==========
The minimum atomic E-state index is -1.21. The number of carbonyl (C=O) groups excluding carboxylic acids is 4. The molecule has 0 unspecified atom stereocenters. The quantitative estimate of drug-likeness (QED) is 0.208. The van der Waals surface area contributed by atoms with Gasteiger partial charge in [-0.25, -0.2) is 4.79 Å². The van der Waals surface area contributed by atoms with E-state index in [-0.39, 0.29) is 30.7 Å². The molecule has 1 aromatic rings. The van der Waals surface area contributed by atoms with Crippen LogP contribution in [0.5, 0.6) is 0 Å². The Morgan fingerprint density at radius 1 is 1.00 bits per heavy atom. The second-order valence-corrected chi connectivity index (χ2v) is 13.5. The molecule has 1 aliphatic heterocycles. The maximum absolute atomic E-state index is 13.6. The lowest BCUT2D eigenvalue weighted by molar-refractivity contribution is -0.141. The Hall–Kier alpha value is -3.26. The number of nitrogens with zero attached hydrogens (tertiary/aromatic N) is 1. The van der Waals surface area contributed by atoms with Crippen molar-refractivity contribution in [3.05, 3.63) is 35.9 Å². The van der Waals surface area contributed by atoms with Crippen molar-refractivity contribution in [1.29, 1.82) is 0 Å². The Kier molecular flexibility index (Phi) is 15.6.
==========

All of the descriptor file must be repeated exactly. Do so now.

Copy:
The minimum atomic E-state index is -1.21. The number of carbonyl (C=O) groups excluding carboxylic acids is 4. The molecule has 0 unspecified atom stereocenters. The quantitative estimate of drug-likeness (QED) is 0.208. The van der Waals surface area contributed by atoms with Gasteiger partial charge in [-0.25, -0.2) is 4.79 Å². The van der Waals surface area contributed by atoms with E-state index in [-0.39, 0.29) is 30.7 Å². The molecule has 1 aromatic rings. The van der Waals surface area contributed by atoms with Crippen LogP contribution in [0.5, 0.6) is 0 Å². The Morgan fingerprint density at radius 1 is 1.00 bits per heavy atom. The second-order valence-corrected chi connectivity index (χ2v) is 13.5. The molecule has 1 aliphatic heterocycles. The maximum absolute atomic E-state index is 13.6. The lowest BCUT2D eigenvalue weighted by molar-refractivity contribution is -0.141. The Hall–Kier alpha value is -3.26. The number of nitrogens with zero attached hydrogens (tertiary/aromatic N) is 1. The van der Waals surface area contributed by atoms with Crippen molar-refractivity contribution in [3.05, 3.63) is 35.9 Å². The van der Waals surface area contributed by atoms with Crippen molar-refractivity contribution in [1.29, 1.82) is 0 Å². The Kier molecular flexibility index (Phi) is 15.6.